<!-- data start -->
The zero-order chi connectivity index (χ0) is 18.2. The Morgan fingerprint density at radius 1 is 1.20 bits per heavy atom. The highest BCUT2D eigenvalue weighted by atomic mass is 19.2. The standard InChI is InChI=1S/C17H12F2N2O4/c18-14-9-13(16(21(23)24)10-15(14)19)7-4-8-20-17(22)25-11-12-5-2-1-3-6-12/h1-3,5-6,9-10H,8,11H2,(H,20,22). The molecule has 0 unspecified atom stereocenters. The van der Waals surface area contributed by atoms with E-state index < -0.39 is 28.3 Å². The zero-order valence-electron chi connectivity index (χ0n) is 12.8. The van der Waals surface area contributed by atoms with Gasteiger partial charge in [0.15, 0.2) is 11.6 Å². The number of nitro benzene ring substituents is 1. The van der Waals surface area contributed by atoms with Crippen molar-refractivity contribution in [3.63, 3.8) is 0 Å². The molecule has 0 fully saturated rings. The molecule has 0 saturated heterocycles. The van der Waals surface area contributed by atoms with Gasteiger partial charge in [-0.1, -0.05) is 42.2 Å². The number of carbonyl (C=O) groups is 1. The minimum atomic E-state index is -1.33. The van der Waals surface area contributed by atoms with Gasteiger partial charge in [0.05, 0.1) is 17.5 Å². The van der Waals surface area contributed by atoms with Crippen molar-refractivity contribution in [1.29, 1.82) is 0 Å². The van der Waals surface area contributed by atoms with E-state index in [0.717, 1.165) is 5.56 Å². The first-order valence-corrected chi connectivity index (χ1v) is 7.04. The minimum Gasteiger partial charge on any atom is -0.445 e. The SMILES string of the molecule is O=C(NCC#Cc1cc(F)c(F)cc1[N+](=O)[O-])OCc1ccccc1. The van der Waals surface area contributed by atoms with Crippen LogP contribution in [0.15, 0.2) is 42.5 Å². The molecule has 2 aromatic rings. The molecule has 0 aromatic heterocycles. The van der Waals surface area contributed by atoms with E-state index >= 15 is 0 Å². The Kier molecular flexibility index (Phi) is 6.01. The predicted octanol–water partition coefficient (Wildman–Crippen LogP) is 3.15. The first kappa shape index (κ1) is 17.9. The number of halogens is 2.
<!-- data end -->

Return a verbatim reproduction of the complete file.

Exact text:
The zero-order chi connectivity index (χ0) is 18.2. The Morgan fingerprint density at radius 1 is 1.20 bits per heavy atom. The highest BCUT2D eigenvalue weighted by atomic mass is 19.2. The standard InChI is InChI=1S/C17H12F2N2O4/c18-14-9-13(16(21(23)24)10-15(14)19)7-4-8-20-17(22)25-11-12-5-2-1-3-6-12/h1-3,5-6,9-10H,8,11H2,(H,20,22). The molecule has 0 unspecified atom stereocenters. The van der Waals surface area contributed by atoms with E-state index < -0.39 is 28.3 Å². The zero-order valence-electron chi connectivity index (χ0n) is 12.8. The van der Waals surface area contributed by atoms with Gasteiger partial charge in [0.15, 0.2) is 11.6 Å². The number of nitro benzene ring substituents is 1. The van der Waals surface area contributed by atoms with Crippen molar-refractivity contribution in [3.63, 3.8) is 0 Å². The molecule has 0 fully saturated rings. The molecule has 0 saturated heterocycles. The van der Waals surface area contributed by atoms with Gasteiger partial charge in [-0.1, -0.05) is 42.2 Å². The number of carbonyl (C=O) groups is 1. The minimum atomic E-state index is -1.33. The van der Waals surface area contributed by atoms with Gasteiger partial charge in [0.05, 0.1) is 17.5 Å². The van der Waals surface area contributed by atoms with Crippen molar-refractivity contribution in [1.29, 1.82) is 0 Å². The van der Waals surface area contributed by atoms with E-state index in [0.717, 1.165) is 5.56 Å². The first-order valence-corrected chi connectivity index (χ1v) is 7.04. The minimum Gasteiger partial charge on any atom is -0.445 e. The SMILES string of the molecule is O=C(NCC#Cc1cc(F)c(F)cc1[N+](=O)[O-])OCc1ccccc1. The van der Waals surface area contributed by atoms with Crippen LogP contribution in [0.15, 0.2) is 42.5 Å². The molecule has 2 aromatic rings. The molecule has 0 aromatic heterocycles. The van der Waals surface area contributed by atoms with E-state index >= 15 is 0 Å². The Kier molecular flexibility index (Phi) is 6.01. The predicted octanol–water partition coefficient (Wildman–Crippen LogP) is 3.15. The first kappa shape index (κ1) is 17.9. The number of halogens is 2.